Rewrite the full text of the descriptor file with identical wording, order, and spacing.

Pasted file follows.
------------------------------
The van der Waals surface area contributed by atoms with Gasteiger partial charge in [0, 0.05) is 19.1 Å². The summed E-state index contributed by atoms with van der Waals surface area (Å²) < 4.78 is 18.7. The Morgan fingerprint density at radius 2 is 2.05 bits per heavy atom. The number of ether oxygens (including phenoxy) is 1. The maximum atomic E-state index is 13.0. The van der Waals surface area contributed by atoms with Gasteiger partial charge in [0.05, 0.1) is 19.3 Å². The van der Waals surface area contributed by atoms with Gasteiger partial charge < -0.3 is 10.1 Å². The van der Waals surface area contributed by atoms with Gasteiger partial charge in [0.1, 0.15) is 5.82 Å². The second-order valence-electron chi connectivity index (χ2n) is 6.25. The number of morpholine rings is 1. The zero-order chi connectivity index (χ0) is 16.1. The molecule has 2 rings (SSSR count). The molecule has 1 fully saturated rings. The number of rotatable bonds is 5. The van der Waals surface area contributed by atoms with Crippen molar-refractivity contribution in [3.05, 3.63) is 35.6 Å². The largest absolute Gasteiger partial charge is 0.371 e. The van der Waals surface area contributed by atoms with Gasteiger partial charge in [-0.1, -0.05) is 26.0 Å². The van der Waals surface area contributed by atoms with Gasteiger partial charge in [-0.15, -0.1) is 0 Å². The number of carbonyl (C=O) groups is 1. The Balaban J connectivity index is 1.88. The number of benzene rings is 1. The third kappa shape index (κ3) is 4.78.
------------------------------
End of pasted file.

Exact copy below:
The van der Waals surface area contributed by atoms with Gasteiger partial charge in [0, 0.05) is 19.1 Å². The summed E-state index contributed by atoms with van der Waals surface area (Å²) < 4.78 is 18.7. The Morgan fingerprint density at radius 2 is 2.05 bits per heavy atom. The number of ether oxygens (including phenoxy) is 1. The maximum atomic E-state index is 13.0. The van der Waals surface area contributed by atoms with Gasteiger partial charge in [0.05, 0.1) is 19.3 Å². The van der Waals surface area contributed by atoms with Gasteiger partial charge < -0.3 is 10.1 Å². The van der Waals surface area contributed by atoms with Gasteiger partial charge in [0.1, 0.15) is 5.82 Å². The second-order valence-electron chi connectivity index (χ2n) is 6.25. The number of morpholine rings is 1. The zero-order chi connectivity index (χ0) is 16.1. The molecule has 2 rings (SSSR count). The molecule has 1 fully saturated rings. The number of rotatable bonds is 5. The van der Waals surface area contributed by atoms with Crippen molar-refractivity contribution in [3.05, 3.63) is 35.6 Å². The largest absolute Gasteiger partial charge is 0.371 e. The van der Waals surface area contributed by atoms with Gasteiger partial charge in [-0.1, -0.05) is 26.0 Å². The van der Waals surface area contributed by atoms with Gasteiger partial charge in [-0.15, -0.1) is 0 Å². The number of carbonyl (C=O) groups is 1. The Balaban J connectivity index is 1.88. The number of benzene rings is 1. The third kappa shape index (κ3) is 4.78.